Sea-level rise would be a complicated topic even if it were not politicized. People often talk as though the seabed were like a bathtub, rigid and immobile, into which water either pours or does not.
But it’s not; it rises and falls in complex local patterns, it erodes and accumulates, it shifts about. And it seems to be drifting downward if you get our drift.
This is continental because a new study says thanks to landmasses moving away from one another the seas are about 250 meters deeper than they were in the heyday of the dinosaurs and the seabeds are older than they’ve ever been.
The effect on ocean currents, heat absorption, and climate is… unclear.
It’s strange to realize that, deep as the seas are, they’re not very deep, in the sense that you wouldn’t think a 2.3-mile car ride very far.
You may have heard that if the Earth were the size of a billiard ball it would be smoother, a very cool factoid lacking just one key quality: accuracy.
Actually the Earth’s surface is rough, like sandpaper. But there is an important truth hidden in that urban legend: The mighty mountains and ocean depths that stir our souls are as grains of sand to the Earth.
If our planet were the size of a billiard ball (namely 5.715 cm give or take .127 mm), Mt. Everest would be 0.04 millimeters high, which would certainly simplify one item on the old bucket list.
And the awesome Marianas Trench would be barely bigger, at 0.45 mm. (Don’t ask how big you’d be unless you fancy a session in the Total Perspective Vortex.)
So yes, even the Marianas Trench is nothing to the planet, despite the intricate way life depends not just on oceans but ocean tides.
As to the importance of ocean depth to the biosphere, well, it’s hard to tell, isn’t it?
Back when Allosaurus roamed the Earth, there were very high levels of CO2 and it was warmer (which are not causally related) and despite Al Gore’s blather about a “nature hike through the Book of Revelation” life was doing pretty well… except for the stuff that blundered into the path of Allosaurus.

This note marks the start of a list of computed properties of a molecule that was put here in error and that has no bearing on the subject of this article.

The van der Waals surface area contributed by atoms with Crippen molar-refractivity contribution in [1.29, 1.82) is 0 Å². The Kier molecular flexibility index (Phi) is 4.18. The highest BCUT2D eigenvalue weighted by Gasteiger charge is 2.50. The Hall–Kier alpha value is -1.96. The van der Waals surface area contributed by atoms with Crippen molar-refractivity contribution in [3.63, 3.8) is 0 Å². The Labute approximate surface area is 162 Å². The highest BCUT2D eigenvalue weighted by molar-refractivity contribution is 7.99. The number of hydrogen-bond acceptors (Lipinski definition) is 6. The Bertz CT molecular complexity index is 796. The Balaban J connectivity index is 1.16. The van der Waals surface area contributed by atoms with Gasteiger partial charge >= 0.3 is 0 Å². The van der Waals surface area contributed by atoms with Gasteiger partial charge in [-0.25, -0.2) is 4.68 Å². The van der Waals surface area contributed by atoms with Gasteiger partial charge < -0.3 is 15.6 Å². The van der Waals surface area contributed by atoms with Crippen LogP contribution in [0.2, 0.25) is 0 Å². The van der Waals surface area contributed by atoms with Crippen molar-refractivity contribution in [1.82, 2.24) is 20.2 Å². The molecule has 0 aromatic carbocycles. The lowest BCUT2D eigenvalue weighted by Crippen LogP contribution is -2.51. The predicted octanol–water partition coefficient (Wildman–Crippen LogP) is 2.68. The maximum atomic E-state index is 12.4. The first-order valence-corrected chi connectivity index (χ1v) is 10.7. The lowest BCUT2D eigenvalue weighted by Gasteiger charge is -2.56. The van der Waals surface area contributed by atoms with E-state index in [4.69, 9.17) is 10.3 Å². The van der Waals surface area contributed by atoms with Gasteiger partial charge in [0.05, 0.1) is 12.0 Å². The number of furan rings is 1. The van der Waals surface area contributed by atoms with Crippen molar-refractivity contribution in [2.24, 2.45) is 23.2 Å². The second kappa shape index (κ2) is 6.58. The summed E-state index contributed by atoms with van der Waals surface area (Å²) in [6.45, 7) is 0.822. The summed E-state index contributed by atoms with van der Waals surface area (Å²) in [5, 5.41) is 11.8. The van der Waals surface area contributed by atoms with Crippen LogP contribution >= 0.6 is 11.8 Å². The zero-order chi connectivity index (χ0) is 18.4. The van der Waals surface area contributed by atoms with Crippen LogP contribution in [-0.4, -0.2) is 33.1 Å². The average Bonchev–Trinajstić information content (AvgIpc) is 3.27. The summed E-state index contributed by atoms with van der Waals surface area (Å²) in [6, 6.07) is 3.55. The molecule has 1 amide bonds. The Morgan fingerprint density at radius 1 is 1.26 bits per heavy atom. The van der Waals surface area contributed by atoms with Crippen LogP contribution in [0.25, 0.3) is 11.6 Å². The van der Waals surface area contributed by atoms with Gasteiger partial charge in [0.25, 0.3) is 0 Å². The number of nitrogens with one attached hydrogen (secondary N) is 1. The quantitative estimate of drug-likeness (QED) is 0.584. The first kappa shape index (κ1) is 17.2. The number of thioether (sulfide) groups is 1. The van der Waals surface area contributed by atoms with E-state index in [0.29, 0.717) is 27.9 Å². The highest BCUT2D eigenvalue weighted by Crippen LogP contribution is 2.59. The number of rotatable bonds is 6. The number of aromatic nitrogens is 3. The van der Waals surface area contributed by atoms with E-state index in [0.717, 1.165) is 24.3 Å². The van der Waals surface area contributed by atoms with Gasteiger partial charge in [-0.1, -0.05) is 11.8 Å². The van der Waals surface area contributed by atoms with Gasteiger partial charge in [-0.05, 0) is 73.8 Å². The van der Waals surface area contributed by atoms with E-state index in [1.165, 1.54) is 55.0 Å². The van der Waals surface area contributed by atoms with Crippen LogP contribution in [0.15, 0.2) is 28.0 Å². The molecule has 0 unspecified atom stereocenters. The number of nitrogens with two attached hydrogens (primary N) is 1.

But how much of the warmth, and biological abundance, is related to the oceans being relatively shallower around the slowly separating Laurasia and Gondwana? Did it contribute to the Jurassic being lusher than the Triassic? And if so how? It’s very complicated.
It’s even hard to know what exactly we’re trying to measure when it comes to “sea-level rise” given that some places, including study author Krister Karlsen’s native Norway, have risen hundreds of meters since the ice last retreated and are still rising a few millimeters a year in a rebound from the glaciers’ crushing mass.
But we have bigger fish to fry here, possibly caught at greater depths.
Are deeper oceans bad for life? Are the currents different? How does this depth, and capacity to store more water, affect other processes including climate?
Notwithstanding the science being settled, no one knows.
But over the last 2.5 million years the planet has seen some very harsh conditions for life, with prolonged glaciations and desertification proving that cold is bad and warmth is good. Does it also prove deep oceans are bad for life?